UMMS Affiliation

Center for Infectious Disease and Vaccine Research; Graduate School of Biomedical Sciences, Clinical and Population Health Research Program; Department of Medicine

Date

8-4-2011

Document Type

Article

Subjects

Alanine Transaminase; Antigens, CD; Aspartate Aminotransferases; Drug Therapy, Combination; Flow Cytometry; Hepatitis C; Humans; In Situ Hybridization, Fluorescence; Interferon-alpha; Ribavirin; T-Lymphocytes; *Telomere; Viral Load

Disciplines

Life Sciences | Medicine and Health Sciences | Women's Studies

Abstract

BACKGROUND: Type I interferons have pleiotropic effects on host cells, including inhibiting telomerase in lymphocytes and antiviral activity. We tested the hypothesis that long-term interferon treatment would result in significant reduction in average telomere length in peripheral blood T lymphocytes.

METHODS/PRINCIPAL FINDINGS: Using a flow cytometry-based telomere length assay on peripheral blood mononuclear cell samples from the Hepatitis-C Antiviral Long-term Treatment against Cirrhosis (HALT-C) study, we measured T cell telomere lengths at screening and at months 21 and 45 in 29 Hepatitis-C virus infected subjects. These subjects had failed to achieve a sustained virologic response following 24 weeks of pegylated-interferon-alpha plus ribavirin treatment and were subsequently randomized to either a no additional therapy group or a maintenance dose pegylated-IFNalpha group for an additional 3.5 years. Significant telomere loss in naive T cells occurred in the first 21 months in the interferon-alpha group. Telomere losses were similar in both groups during the final two years. Expansion of CD8(+)CD45RA(+)CD57(+) memory T cells and an inverse correlation of alanine aminotransferase levels with naive CD8(+) T cell telomere loss were observed in the control group but not in the interferon-alpha group. Telomere length at screening inversely correlated with Hepatitis-C viral load and body mass index.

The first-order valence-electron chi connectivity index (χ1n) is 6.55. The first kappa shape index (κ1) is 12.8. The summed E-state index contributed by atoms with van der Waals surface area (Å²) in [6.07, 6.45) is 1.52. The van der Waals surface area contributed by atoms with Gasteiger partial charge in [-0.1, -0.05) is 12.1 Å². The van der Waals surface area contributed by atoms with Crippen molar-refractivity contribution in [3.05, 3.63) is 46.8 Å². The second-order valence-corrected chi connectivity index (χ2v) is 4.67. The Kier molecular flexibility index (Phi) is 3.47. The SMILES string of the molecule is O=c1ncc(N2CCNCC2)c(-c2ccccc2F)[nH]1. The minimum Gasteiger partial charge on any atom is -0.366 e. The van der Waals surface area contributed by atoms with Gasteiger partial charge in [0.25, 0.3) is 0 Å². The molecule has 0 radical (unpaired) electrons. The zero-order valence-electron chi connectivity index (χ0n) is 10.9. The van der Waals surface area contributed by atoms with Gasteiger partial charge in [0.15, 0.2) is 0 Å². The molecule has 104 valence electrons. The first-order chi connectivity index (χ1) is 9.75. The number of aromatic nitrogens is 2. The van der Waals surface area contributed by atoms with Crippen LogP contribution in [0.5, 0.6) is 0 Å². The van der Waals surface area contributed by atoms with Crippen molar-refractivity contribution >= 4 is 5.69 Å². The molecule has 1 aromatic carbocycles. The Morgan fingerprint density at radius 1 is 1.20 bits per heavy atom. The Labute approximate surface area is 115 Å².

CONCLUSIONS/SIGNIFICANCE: Sustained interferon-alpha treatment increased telomere loss in naive T cells, and inhibited the accumulation of T cell memory expansions. The durability of this effect and consequences for immune senescence need to be defined.

Rights and Permissions

Citation: PLoS One. 2011;6(8):e20922. Epub 2011 Aug 4. Link to article on publisher's site

Related Resources

Link to Article in PubMed

PubMed ID

21829595

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